A review of Salman Rushdie’s The Moor’s Last Sigh

Reviewed by Magdalena Ball

The Moor’s Last Sigh
by Salman Rushdie
January 14, 1997, ISBN-13: 978-0679744665, 448 pages

Salmon Rushdie’s The Moor’s Last Sigh is a heady, sensual, wordy, moving, funny, wonderful book. It does for the English language what Joyce’s Ulysses did over a century ago, expanding our vocabulary and consequently our ability to perceive and describe the world and ourselves. It would be fair to call The Moor’s Last Sigh magical realism, as strange things take place in an otherwise detailed, realistic backdrop. The narrator, Moraes Zogoiby, called Moor for short, ages twice as rapidly as everyone else, his childlike perception hides behind a manly body; there are unexplained scratches on the back of Cameons’ neck; Aurora’s first work reveals a knowledge of her own and India’s history she couldn’t possibly have known, the canton tiles in Abraham Zogoiby’s little synagogue show him his missing father’s whereabouts, Moor’s birth is proceeded by a whispered curse from Abraham’s dead mother. Fairy tales, ancient and modern mythology mingle happily here: Bobby Shafto, Long John Silver, Snow White, the Disney cartoons of Moor’s bedroom, Rumpelstiltskin, Jack and the Beanstalk, Catch a tiger by the toe: here is a rich palette of imagery from everyone’s childhood. However, the well researched political backdrop of colonial India on the verge of independence mingle with the very human and moving story of family ties, love and hate in such a realistic way that the reader is prepared to suspend any belief.

The characters are all so interesting and the story of Moor’s life so good, that it propels the reader forward quickly towards the excellent ending, even while the wonderful writing forces you to stop and re-read, gasping at the beauty of a sentence, at the truth it reveals, for example: “Ah, the dead, the unended, endlessly ending dead: how long, how rich is their story. We, the living, must find what space we can alongside them; the giant dead whom we cannot tie down, though we grasp at their hair, though we rope them while they sleep” (136), or of his mother: “Confident of her genius, armed with a tongue as merciless as her beauty and as violent as her work, she excluded nobody from her colaratura damnations, from the hawk-swoops and rococo riffs and great set-piece ghazals of her cursing, all delivered with that cheery stone-hard smile that sought to anaesthetise her victims as she ripped out their innards.”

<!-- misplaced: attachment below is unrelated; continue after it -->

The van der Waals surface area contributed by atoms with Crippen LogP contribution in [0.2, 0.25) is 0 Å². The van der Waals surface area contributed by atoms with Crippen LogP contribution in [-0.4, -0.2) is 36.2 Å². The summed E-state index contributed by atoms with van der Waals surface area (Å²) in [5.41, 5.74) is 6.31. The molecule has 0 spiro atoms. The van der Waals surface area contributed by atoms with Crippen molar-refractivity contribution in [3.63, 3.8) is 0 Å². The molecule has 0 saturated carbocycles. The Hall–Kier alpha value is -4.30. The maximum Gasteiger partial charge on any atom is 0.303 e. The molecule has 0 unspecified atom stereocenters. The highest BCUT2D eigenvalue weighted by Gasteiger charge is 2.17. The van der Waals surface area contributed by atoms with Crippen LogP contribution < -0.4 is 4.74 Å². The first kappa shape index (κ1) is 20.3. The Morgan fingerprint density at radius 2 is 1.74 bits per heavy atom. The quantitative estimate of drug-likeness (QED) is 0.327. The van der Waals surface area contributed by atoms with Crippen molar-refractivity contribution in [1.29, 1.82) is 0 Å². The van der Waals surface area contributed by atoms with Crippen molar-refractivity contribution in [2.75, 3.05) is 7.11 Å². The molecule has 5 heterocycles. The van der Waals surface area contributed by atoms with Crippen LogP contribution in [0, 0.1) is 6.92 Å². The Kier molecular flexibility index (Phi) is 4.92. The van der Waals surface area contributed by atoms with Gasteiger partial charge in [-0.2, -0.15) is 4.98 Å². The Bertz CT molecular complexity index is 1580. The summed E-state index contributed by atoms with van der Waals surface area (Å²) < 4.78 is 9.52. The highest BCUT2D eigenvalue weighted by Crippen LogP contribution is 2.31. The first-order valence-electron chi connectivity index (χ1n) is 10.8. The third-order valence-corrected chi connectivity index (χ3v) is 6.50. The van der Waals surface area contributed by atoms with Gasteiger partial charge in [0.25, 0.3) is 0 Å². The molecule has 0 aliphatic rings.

The language is wonderful, abundant, full of fun; with bits of hindi, spanish, and a vernacular which “ofies” (killofy, mindofy) everything, puns and rhymes in a playful, familiar way which engages the reader. To use the English language in such an inventive way, while creating a compelling family saga, with moving, funny characters, touching on the threads which bind families, love, hate, illuminating the whole of the human condition while stimulating all of the reader’s senses (for here is music – eastern tablas and sitars and western folk, country and rock, spice, perfume, incense smoke, sweat, blood and saliva, paint, light, darkness, beauty, ugliness, disability, love, death, passion, politics) is a great accomplishment. Rushdie is definitely one of the 20th Centuries best writers. This book reaches to the very heart of what the Moor calls: “the root of the whole matter of family rifts and premature deaths and thwarted loves and mad passions and weak chests and power and money and the even more morally dubious seductions and mysteries of art.” (14)  Pass the Bringal.